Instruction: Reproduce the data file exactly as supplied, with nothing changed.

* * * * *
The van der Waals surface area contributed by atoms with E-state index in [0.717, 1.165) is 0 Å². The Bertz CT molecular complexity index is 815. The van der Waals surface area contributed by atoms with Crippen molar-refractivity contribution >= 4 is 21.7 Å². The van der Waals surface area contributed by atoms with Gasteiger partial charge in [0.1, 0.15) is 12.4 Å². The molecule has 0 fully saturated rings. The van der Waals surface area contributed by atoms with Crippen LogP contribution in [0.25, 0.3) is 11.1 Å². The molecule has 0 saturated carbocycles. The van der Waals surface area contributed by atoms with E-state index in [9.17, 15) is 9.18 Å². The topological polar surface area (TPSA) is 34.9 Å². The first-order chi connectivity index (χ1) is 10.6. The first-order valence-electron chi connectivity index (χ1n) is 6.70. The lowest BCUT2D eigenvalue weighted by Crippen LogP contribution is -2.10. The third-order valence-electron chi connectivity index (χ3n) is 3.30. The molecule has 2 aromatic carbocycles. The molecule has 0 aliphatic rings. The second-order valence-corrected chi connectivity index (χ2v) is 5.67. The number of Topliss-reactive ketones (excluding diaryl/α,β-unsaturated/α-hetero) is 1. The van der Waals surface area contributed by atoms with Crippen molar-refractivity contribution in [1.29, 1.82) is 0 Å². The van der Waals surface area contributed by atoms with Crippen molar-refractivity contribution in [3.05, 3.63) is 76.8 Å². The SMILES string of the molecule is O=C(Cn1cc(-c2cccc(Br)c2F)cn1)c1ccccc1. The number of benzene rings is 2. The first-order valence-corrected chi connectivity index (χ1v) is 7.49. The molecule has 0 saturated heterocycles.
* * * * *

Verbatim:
The van der Waals surface area contributed by atoms with E-state index in [0.717, 1.165) is 0 Å². The Bertz CT molecular complexity index is 815. The van der Waals surface area contributed by atoms with Crippen molar-refractivity contribution >= 4 is 21.7 Å². The van der Waals surface area contributed by atoms with Gasteiger partial charge in [0.1, 0.15) is 12.4 Å². The molecule has 0 fully saturated rings. The van der Waals surface area contributed by atoms with Crippen LogP contribution in [0.25, 0.3) is 11.1 Å². The molecule has 0 saturated carbocycles. The van der Waals surface area contributed by atoms with E-state index in [9.17, 15) is 9.18 Å². The topological polar surface area (TPSA) is 34.9 Å². The first-order chi connectivity index (χ1) is 10.6. The first-order valence-electron chi connectivity index (χ1n) is 6.70. The lowest BCUT2D eigenvalue weighted by Crippen LogP contribution is -2.10. The third-order valence-electron chi connectivity index (χ3n) is 3.30. The molecule has 2 aromatic carbocycles. The molecule has 0 aliphatic rings. The second-order valence-corrected chi connectivity index (χ2v) is 5.67. The number of Topliss-reactive ketones (excluding diaryl/α,β-unsaturated/α-hetero) is 1. The van der Waals surface area contributed by atoms with Crippen molar-refractivity contribution in [1.29, 1.82) is 0 Å². The van der Waals surface area contributed by atoms with Crippen molar-refractivity contribution in [3.05, 3.63) is 76.8 Å². The SMILES string of the molecule is O=C(Cn1cc(-c2cccc(Br)c2F)cn1)c1ccccc1. The number of benzene rings is 2. The first-order valence-corrected chi connectivity index (χ1v) is 7.49. The molecule has 0 saturated heterocycles.